NFL Hosts Military Kids During Rookie Symposium


On June 29, beneath the bright, blue northeast Ohio sky, the white t-shirts worn by nearly 150 children of military families stood out starkly against the green grass of the Cleveland Browns’ training facility in Berea, Ohio.

The children were invited by the Browns organization to participate in an NFL Play 60 event with the 125 rookies of all 16 AFC teams during the 2012 NFL Rookie Symposium, held in Ohio from June 30 to July 2.

“This was an awesome experience for the kids and adults, too,” said Lt. Cmdr. Josh Bauman, of the 9th Coast Guard District Command Center. “It was great to see the NFL open this up for military kids. They endure so much; this opportunity gave them such a positive experience that they will remember for the rest for their lives.”

Play 60 is the NFL’s program designed to encourage kids to perform at least 60 minutes of physical activity each day to combat childhood obesity.

Twenty eight children, ages 7-12, of active-duty, reserve and civilian Coast Guard employees were there, rotating between groups of players from each team. Each group had children performing different football drills, ranging from dodging a blocker and catching a pass from quarterbacks like Andrew Luck, first-round draft pick of the Indianapolis Colts, or taking a handoff from Browns’ first-round pick Brandon Weeden.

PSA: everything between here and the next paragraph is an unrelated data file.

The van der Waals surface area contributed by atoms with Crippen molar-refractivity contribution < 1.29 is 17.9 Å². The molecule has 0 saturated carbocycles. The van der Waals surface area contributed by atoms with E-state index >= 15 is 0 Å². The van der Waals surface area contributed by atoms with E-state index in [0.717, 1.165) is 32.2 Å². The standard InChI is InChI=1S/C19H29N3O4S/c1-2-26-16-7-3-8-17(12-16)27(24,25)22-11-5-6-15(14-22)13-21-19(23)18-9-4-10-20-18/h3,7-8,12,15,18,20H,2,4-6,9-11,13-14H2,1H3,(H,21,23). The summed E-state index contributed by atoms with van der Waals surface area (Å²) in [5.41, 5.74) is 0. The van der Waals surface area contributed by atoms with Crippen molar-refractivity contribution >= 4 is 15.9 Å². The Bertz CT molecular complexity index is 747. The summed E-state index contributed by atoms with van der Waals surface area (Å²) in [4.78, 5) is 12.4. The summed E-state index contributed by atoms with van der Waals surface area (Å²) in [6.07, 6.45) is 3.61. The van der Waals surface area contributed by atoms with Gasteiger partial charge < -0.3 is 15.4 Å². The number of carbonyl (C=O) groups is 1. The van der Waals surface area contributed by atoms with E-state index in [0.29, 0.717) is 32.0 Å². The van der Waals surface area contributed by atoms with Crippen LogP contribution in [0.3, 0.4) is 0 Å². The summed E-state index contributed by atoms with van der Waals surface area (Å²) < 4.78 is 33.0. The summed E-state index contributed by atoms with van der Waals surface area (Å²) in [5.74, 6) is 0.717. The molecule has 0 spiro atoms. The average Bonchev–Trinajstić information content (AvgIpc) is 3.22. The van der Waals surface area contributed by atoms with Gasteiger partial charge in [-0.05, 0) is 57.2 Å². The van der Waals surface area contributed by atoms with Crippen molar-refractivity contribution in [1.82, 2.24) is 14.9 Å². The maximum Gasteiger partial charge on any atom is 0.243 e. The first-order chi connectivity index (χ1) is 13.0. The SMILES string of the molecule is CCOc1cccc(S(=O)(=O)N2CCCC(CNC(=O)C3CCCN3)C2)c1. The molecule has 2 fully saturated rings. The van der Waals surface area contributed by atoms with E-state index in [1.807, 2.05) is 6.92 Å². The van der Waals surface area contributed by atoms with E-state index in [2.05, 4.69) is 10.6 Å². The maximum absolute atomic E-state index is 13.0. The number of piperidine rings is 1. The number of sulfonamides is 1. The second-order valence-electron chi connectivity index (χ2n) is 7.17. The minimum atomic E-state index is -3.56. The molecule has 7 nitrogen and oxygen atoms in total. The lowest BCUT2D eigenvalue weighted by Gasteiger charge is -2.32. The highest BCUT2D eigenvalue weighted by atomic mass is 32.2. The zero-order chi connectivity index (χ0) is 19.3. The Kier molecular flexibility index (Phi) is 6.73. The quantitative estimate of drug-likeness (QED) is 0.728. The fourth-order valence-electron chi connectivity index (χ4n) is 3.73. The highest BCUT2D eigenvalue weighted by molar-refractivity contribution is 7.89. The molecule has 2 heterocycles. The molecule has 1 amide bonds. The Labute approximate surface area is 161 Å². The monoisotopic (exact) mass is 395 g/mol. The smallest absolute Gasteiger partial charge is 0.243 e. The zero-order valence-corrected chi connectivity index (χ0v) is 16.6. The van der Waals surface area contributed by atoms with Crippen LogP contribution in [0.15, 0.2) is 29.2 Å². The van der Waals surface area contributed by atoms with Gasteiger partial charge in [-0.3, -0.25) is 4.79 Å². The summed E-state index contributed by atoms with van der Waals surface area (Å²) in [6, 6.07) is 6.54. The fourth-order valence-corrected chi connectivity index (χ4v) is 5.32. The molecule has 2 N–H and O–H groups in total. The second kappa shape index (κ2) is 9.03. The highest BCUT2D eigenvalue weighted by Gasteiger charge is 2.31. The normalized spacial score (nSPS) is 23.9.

“It was the best football thing I ever did,” said Joshua Bauman, Jr. “I got to meet all the AFC rookies and do football drills.”

While parents watched intently from the sidelines, children at different stations roared with excitement while tackling a dummy and chased after a simulated fumble. Celebratory touchdown dances came after outrunning an NFL player and spiking a ball in the end zone. By the end of the morning, the once-white shirts were covered in grass stains from diving catches and bouncing to the ground after trying to run through blocking pads.

When the morning’s activities came to a close, the smell of burgers and hot dogs cooking on a huge outdoor grill wafted across the field. Each group of children, and all the NFL rookies, sat down for lunch followed by ice cream sandwiches. Amidst the chocolate-covered smiles and high fives between the players and children, markers came out as players signed shirts and hats.

“I had so much fun being at the practice field and sharing time with my son and daughter,” said Petty Officer 1st Class Scott Hutton, a storekeeper with Coast guard Base Support Detachment, Cleveland. “My son Caleb got to meet all the rookies and run all the drills. He is going to be playing football this year in our city’s peewee league, and this experience helped him to see how much fun football can be. This is something my family won’t soon forget.”

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